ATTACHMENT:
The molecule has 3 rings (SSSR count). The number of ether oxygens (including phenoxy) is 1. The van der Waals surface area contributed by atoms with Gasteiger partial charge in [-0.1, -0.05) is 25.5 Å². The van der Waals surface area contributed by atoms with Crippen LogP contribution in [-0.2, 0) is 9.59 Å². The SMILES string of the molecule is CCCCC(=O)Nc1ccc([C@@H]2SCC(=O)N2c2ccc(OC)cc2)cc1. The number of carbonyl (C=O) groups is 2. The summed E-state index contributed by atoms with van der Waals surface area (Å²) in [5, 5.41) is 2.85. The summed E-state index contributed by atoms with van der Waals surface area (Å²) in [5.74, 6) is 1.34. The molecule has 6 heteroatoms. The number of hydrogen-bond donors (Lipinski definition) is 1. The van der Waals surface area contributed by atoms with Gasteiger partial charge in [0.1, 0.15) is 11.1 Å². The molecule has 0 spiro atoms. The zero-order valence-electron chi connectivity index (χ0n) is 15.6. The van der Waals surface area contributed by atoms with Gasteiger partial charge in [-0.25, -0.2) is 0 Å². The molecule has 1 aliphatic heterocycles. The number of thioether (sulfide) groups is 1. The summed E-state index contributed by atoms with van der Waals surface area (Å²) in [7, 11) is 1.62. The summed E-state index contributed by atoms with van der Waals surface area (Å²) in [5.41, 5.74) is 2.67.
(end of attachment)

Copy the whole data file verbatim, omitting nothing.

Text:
The molecule has 3 rings (SSSR count). The number of ether oxygens (including phenoxy) is 1. The van der Waals surface area contributed by atoms with Gasteiger partial charge in [-0.1, -0.05) is 25.5 Å². The van der Waals surface area contributed by atoms with Crippen LogP contribution in [-0.2, 0) is 9.59 Å². The SMILES string of the molecule is CCCCC(=O)Nc1ccc([C@@H]2SCC(=O)N2c2ccc(OC)cc2)cc1. The number of carbonyl (C=O) groups is 2. The summed E-state index contributed by atoms with van der Waals surface area (Å²) in [5, 5.41) is 2.85. The summed E-state index contributed by atoms with van der Waals surface area (Å²) in [5.74, 6) is 1.34. The molecule has 6 heteroatoms. The number of hydrogen-bond donors (Lipinski definition) is 1. The van der Waals surface area contributed by atoms with Gasteiger partial charge in [0.1, 0.15) is 11.1 Å². The molecule has 0 spiro atoms. The zero-order valence-electron chi connectivity index (χ0n) is 15.6. The van der Waals surface area contributed by atoms with Gasteiger partial charge in [-0.25, -0.2) is 0 Å². The molecule has 1 aliphatic heterocycles. The number of thioether (sulfide) groups is 1. The summed E-state index contributed by atoms with van der Waals surface area (Å²) in [7, 11) is 1.62. The summed E-state index contributed by atoms with van der Waals surface area (Å²) in [5.41, 5.74) is 2.67.